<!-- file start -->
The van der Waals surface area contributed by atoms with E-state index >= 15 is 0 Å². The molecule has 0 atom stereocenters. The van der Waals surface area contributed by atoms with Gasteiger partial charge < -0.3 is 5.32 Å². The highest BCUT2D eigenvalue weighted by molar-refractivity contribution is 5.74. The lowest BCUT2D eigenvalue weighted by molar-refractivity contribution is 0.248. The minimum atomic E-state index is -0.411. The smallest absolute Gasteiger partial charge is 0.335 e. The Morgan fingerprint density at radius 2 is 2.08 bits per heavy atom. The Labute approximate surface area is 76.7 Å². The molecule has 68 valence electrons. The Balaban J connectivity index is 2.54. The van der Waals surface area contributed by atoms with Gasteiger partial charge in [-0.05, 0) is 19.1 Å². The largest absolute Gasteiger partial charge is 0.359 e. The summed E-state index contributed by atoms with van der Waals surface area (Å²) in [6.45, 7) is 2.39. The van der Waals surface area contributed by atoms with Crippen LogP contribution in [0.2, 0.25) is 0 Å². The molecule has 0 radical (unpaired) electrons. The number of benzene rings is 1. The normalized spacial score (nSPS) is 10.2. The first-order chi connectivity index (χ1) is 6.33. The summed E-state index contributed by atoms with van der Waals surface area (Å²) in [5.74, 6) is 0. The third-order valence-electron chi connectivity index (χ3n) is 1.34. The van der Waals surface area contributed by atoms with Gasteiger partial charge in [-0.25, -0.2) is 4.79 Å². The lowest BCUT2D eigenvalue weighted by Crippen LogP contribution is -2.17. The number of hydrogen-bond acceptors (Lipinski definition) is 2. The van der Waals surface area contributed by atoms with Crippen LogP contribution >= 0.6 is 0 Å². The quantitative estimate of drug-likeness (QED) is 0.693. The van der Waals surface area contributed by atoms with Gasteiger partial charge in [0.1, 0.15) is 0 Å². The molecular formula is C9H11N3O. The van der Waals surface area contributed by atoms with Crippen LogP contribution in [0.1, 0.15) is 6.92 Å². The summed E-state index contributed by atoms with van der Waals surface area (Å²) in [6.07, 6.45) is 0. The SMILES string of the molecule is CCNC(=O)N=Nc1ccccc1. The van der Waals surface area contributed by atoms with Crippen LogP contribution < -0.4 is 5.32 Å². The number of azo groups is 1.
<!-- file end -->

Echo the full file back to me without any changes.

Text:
The van der Waals surface area contributed by atoms with E-state index >= 15 is 0 Å². The molecule has 0 atom stereocenters. The van der Waals surface area contributed by atoms with Gasteiger partial charge < -0.3 is 5.32 Å². The highest BCUT2D eigenvalue weighted by molar-refractivity contribution is 5.74. The lowest BCUT2D eigenvalue weighted by molar-refractivity contribution is 0.248. The minimum atomic E-state index is -0.411. The smallest absolute Gasteiger partial charge is 0.335 e. The Morgan fingerprint density at radius 2 is 2.08 bits per heavy atom. The Labute approximate surface area is 76.7 Å². The molecule has 68 valence electrons. The Balaban J connectivity index is 2.54. The van der Waals surface area contributed by atoms with Gasteiger partial charge in [-0.05, 0) is 19.1 Å². The largest absolute Gasteiger partial charge is 0.359 e. The summed E-state index contributed by atoms with van der Waals surface area (Å²) in [6.45, 7) is 2.39. The van der Waals surface area contributed by atoms with Crippen LogP contribution in [0.2, 0.25) is 0 Å². The molecule has 0 radical (unpaired) electrons. The number of benzene rings is 1. The normalized spacial score (nSPS) is 10.2. The first-order chi connectivity index (χ1) is 6.33. The summed E-state index contributed by atoms with van der Waals surface area (Å²) in [5.74, 6) is 0. The third-order valence-electron chi connectivity index (χ3n) is 1.34. The van der Waals surface area contributed by atoms with Gasteiger partial charge in [-0.25, -0.2) is 4.79 Å². The lowest BCUT2D eigenvalue weighted by Crippen LogP contribution is -2.17. The number of hydrogen-bond acceptors (Lipinski definition) is 2. The van der Waals surface area contributed by atoms with Crippen LogP contribution >= 0.6 is 0 Å². The quantitative estimate of drug-likeness (QED) is 0.693. The van der Waals surface area contributed by atoms with Gasteiger partial charge in [0.1, 0.15) is 0 Å². The molecular formula is C9H11N3O. The van der Waals surface area contributed by atoms with Crippen LogP contribution in [0.1, 0.15) is 6.92 Å². The summed E-state index contributed by atoms with van der Waals surface area (Å²) in [6.07, 6.45) is 0. The SMILES string of the molecule is CCNC(=O)N=Nc1ccccc1. The van der Waals surface area contributed by atoms with Crippen LogP contribution < -0.4 is 5.32 Å². The number of azo groups is 1.